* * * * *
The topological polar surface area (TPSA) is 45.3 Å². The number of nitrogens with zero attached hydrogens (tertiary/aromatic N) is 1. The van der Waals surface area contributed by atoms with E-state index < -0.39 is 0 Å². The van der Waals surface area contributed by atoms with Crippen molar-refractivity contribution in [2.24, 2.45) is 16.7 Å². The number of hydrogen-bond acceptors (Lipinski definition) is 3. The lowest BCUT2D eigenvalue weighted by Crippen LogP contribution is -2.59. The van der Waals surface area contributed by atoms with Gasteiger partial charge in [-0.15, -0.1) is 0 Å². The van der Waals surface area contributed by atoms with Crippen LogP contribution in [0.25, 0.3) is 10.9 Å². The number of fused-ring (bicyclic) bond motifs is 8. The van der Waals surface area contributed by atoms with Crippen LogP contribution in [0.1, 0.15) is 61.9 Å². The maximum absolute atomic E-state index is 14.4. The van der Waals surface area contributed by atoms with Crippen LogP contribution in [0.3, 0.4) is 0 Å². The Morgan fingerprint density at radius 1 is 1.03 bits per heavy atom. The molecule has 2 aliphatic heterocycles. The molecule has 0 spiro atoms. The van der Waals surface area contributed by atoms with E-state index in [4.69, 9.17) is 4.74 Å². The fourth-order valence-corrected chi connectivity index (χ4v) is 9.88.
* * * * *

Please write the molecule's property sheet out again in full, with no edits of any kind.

The topological polar surface area (TPSA) is 45.3 Å². The number of nitrogens with zero attached hydrogens (tertiary/aromatic N) is 1. The van der Waals surface area contributed by atoms with E-state index < -0.39 is 0 Å². The van der Waals surface area contributed by atoms with Crippen molar-refractivity contribution in [2.24, 2.45) is 16.7 Å². The number of hydrogen-bond acceptors (Lipinski definition) is 3. The lowest BCUT2D eigenvalue weighted by Crippen LogP contribution is -2.59. The van der Waals surface area contributed by atoms with Gasteiger partial charge in [-0.15, -0.1) is 0 Å². The van der Waals surface area contributed by atoms with Crippen LogP contribution in [0.25, 0.3) is 10.9 Å². The number of fused-ring (bicyclic) bond motifs is 8. The van der Waals surface area contributed by atoms with Crippen LogP contribution in [0.1, 0.15) is 61.9 Å². The maximum absolute atomic E-state index is 14.4. The van der Waals surface area contributed by atoms with Crippen LogP contribution in [0.3, 0.4) is 0 Å². The Morgan fingerprint density at radius 1 is 1.03 bits per heavy atom. The molecule has 2 aliphatic heterocycles. The molecule has 0 spiro atoms. The van der Waals surface area contributed by atoms with E-state index in [4.69, 9.17) is 4.74 Å². The fourth-order valence-corrected chi connectivity index (χ4v) is 9.88.